For Small Organisations and individual users it is often difficult to know what they should be doing, and when they find out and start doing it, they may then find that it is not what they should be doing. We explore some of the reasons behind this, as well as our own frustrations with what happens in practice.
This is edited content from Sarb Sembhi and co-host Nick Ioannou. Also in video and podcast media.
Table of Content
- Password guidance inconsistencies
- Password issues extend beyond just basic logging on
- Vendors not following the same best practice
- Vendor responses to vulnerabilities
- Guidance around compensating for the lack of vulnerability updates
- Confusion or inaction
- Timely guidance vs simple guidance
- Organised crime has got more organised
- Specialisation of criminal expertise and activities
- Examples of service provider responses
- Risk-based approaches change over time
In this episode, we're looking at why cyber security doesn't appear to be an exact science for many non-cyber security professionals and why it sometimes seems very contradictory depending on where a user searches for the information.
"When the guidance for so long is one thing [...employees] find the changes disruptive to their behaviours."
Password guidance inconsistencies
One of the biggest areas where the issue of inconsistency is most apparent, is with passwords.
For years, the guidance was "you must change your password every 30 days, 60 days, or 90 days", depending on the password policy. Users often responded to this guidance by simply adding a "1" at the end of the password, then they would add a "2" then a "3" and so on at the end of each period.
When professionals realised that the easy password was effectively the same each time apart from the last digit, the guidance changed to stop this. There was also a recognition that changing passwords every 60 days actually reduced security, as it encouraged users to create insecure passwords where only the last digit changing from one period to the next.
This means that the basis of both sets of guidance was good, but in the first one, professionals under-estimated the inventiveness of users to find an easier method of remembering their many passwords.
However, when the guidance for so long is one thing and then changes to another, not only does it take time for users to get used to it, but they also find the changes disruptive to their behaviours to comply with policies, and not necessarily good practice.
This is further complicated where Organisations adopt the correct guidance, but the system they're using doesn't let them implement it. For example, for a considerable time, Microsoft users couldn't use a password for an Office365 administrator account that was longer than 16 characters. This was while the advice was “to use long, complicated passwords or passphrases.”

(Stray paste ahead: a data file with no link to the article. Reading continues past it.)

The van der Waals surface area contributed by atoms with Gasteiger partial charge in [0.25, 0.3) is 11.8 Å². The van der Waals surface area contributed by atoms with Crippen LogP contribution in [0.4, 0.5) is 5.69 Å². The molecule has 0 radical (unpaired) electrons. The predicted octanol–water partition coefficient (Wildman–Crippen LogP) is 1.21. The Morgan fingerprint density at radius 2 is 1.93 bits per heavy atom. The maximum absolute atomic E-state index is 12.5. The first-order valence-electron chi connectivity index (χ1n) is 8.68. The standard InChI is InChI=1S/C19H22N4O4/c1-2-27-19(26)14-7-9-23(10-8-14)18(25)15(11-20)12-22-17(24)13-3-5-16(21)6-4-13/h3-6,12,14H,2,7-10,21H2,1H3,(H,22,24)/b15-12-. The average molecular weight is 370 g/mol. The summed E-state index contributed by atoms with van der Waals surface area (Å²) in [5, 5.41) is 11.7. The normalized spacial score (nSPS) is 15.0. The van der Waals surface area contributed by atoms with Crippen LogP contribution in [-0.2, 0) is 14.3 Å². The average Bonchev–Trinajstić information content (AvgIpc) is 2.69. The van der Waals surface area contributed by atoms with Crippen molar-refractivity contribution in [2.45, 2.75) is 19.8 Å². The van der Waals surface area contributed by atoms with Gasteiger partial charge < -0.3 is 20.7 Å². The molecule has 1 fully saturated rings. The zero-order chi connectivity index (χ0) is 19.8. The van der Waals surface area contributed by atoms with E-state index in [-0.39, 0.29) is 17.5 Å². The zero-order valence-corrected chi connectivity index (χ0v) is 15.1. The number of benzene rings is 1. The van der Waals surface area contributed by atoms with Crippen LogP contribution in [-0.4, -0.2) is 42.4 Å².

This is similar for people who try to add non-alpha numeric characters, and the system tells the user that they can't. Or the password is too long and/or has nonstandard characters. "But it's only 12 characters long. What do you mean it's too long?!"
Password issues extend beyond just basic logging on
Related to general password issues are those related to Wi-Fi standards used to protect passwords and logins for network devices. We were once told that a certain password encryption standard was secure, then when everyone had adopted it, the guidance changes to "it's not secure anymore it can easily be broken into, - we need to use this new more secure one now". Then once everyone had got used to the new one, it changed again: "that's not secure anymore". Users start asking "Well, what do we do? That old password standard is the only one on our equipment, we can’t use functionality on our systems that doesn’t exist – so now we are non-compliant with the guidance.”
"Guidance doesn't always trickle down to all ... the people responsible."
In some cases, the guidance on Wi-Fi changed due to technology changes in faster speeds, but users hardly ever know why guidance is changed.
As an Organisation, the guidance is to be followed until it changes again or is superseded. But often what happens is, that the information doesn't trickle down to everyone.
I know of incidents of disagreements with cyber insurance firms because the guidance doesn't always trickle down to all Small Organisations and the people responsible in them. In one particular case, it was the other way around, with the cyber insurance firm using outdated guidance. So, Small Organisations very rightly get confused and may either do the wrong thing or even worse, something that reduces security for their Organisation.
Vendors not following the same best practice
We’ve already mentioned vendors and technology providers, and even today the latest guidance on passwords hasn't reached Organisations and individuals - whether it's Microsoft (as in the previous example) a new service, or one that's been around for a long time. Each service provider may be working on a completely different set of authentication rules because there is so much guidance around, it just depends on which one they find and is easy to implement. So, they're either working on older guidance or they don't know which one or whose guidance to follow. This section of the article is only available for our subscribers. Please click here to subscribe to a subscription plan to view this part of the article.
This section of the article is only available for our subscribers. Please click here to subscribe to a subscription plan to view this part of the article.
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